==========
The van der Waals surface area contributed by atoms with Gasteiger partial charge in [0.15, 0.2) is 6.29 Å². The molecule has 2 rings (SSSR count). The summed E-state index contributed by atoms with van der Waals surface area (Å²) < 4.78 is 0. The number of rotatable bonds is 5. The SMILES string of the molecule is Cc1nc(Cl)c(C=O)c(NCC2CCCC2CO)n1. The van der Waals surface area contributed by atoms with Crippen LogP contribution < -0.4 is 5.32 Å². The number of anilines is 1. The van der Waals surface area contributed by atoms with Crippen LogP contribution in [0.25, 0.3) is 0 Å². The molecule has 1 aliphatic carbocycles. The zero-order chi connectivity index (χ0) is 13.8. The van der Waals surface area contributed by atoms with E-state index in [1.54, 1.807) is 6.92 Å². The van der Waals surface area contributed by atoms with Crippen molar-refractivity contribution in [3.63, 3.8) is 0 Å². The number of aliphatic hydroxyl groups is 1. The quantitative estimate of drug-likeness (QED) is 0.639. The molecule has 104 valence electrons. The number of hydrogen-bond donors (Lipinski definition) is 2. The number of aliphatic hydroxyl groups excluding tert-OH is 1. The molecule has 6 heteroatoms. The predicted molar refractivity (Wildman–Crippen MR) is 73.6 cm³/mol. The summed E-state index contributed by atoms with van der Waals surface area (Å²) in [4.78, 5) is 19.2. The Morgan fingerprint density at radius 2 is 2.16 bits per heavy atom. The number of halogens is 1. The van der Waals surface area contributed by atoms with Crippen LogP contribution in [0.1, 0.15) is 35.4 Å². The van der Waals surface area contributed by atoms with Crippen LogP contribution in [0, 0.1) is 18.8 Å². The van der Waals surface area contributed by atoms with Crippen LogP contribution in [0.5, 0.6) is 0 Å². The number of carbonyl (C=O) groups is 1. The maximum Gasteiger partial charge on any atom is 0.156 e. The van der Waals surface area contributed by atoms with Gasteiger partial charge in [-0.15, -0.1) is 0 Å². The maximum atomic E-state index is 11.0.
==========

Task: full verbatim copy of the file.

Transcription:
The van der Waals surface area contributed by atoms with Gasteiger partial charge in [0.15, 0.2) is 6.29 Å². The molecule has 2 rings (SSSR count). The summed E-state index contributed by atoms with van der Waals surface area (Å²) < 4.78 is 0. The number of rotatable bonds is 5. The SMILES string of the molecule is Cc1nc(Cl)c(C=O)c(NCC2CCCC2CO)n1. The van der Waals surface area contributed by atoms with Crippen LogP contribution < -0.4 is 5.32 Å². The number of anilines is 1. The van der Waals surface area contributed by atoms with Crippen LogP contribution in [0.25, 0.3) is 0 Å². The molecule has 1 aliphatic carbocycles. The zero-order chi connectivity index (χ0) is 13.8. The van der Waals surface area contributed by atoms with E-state index in [1.54, 1.807) is 6.92 Å². The van der Waals surface area contributed by atoms with Crippen molar-refractivity contribution in [3.63, 3.8) is 0 Å². The number of aliphatic hydroxyl groups is 1. The quantitative estimate of drug-likeness (QED) is 0.639. The molecule has 104 valence electrons. The number of hydrogen-bond donors (Lipinski definition) is 2. The number of aliphatic hydroxyl groups excluding tert-OH is 1. The molecule has 6 heteroatoms. The predicted molar refractivity (Wildman–Crippen MR) is 73.6 cm³/mol. The summed E-state index contributed by atoms with van der Waals surface area (Å²) in [4.78, 5) is 19.2. The Morgan fingerprint density at radius 2 is 2.16 bits per heavy atom. The number of halogens is 1. The van der Waals surface area contributed by atoms with Crippen LogP contribution in [0.1, 0.15) is 35.4 Å². The van der Waals surface area contributed by atoms with Crippen LogP contribution in [0, 0.1) is 18.8 Å². The van der Waals surface area contributed by atoms with Crippen LogP contribution in [0.5, 0.6) is 0 Å². The number of carbonyl (C=O) groups is 1. The maximum Gasteiger partial charge on any atom is 0.156 e. The van der Waals surface area contributed by atoms with Gasteiger partial charge in [-0.15, -0.1) is 0 Å². The maximum atomic E-state index is 11.0.